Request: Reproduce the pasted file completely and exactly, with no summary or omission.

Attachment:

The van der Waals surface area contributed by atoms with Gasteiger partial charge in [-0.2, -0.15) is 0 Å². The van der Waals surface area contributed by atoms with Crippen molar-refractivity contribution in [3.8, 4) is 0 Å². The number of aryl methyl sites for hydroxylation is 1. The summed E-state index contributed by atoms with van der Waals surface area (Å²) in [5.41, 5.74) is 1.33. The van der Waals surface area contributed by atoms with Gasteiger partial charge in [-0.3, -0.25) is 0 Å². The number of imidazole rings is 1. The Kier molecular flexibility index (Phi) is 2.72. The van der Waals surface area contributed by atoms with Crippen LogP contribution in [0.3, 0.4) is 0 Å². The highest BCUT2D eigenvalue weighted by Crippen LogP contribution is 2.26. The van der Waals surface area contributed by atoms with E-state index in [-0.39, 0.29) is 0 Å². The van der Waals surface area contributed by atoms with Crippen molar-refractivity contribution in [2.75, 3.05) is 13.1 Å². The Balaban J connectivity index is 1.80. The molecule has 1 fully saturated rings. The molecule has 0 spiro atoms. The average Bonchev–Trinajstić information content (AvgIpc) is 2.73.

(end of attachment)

The van der Waals surface area contributed by atoms with Gasteiger partial charge in [-0.2, -0.15) is 0 Å². The van der Waals surface area contributed by atoms with Crippen molar-refractivity contribution in [3.8, 4) is 0 Å². The number of aryl methyl sites for hydroxylation is 1. The summed E-state index contributed by atoms with van der Waals surface area (Å²) in [5.41, 5.74) is 1.33. The van der Waals surface area contributed by atoms with Gasteiger partial charge in [-0.3, -0.25) is 0 Å². The number of imidazole rings is 1. The Kier molecular flexibility index (Phi) is 2.72. The van der Waals surface area contributed by atoms with Crippen LogP contribution in [0.3, 0.4) is 0 Å². The highest BCUT2D eigenvalue weighted by Crippen LogP contribution is 2.26. The van der Waals surface area contributed by atoms with E-state index in [-0.39, 0.29) is 0 Å². The van der Waals surface area contributed by atoms with Crippen molar-refractivity contribution in [2.75, 3.05) is 13.1 Å². The Balaban J connectivity index is 1.80. The molecule has 1 fully saturated rings. The molecule has 0 spiro atoms. The average Bonchev–Trinajstić information content (AvgIpc) is 2.73.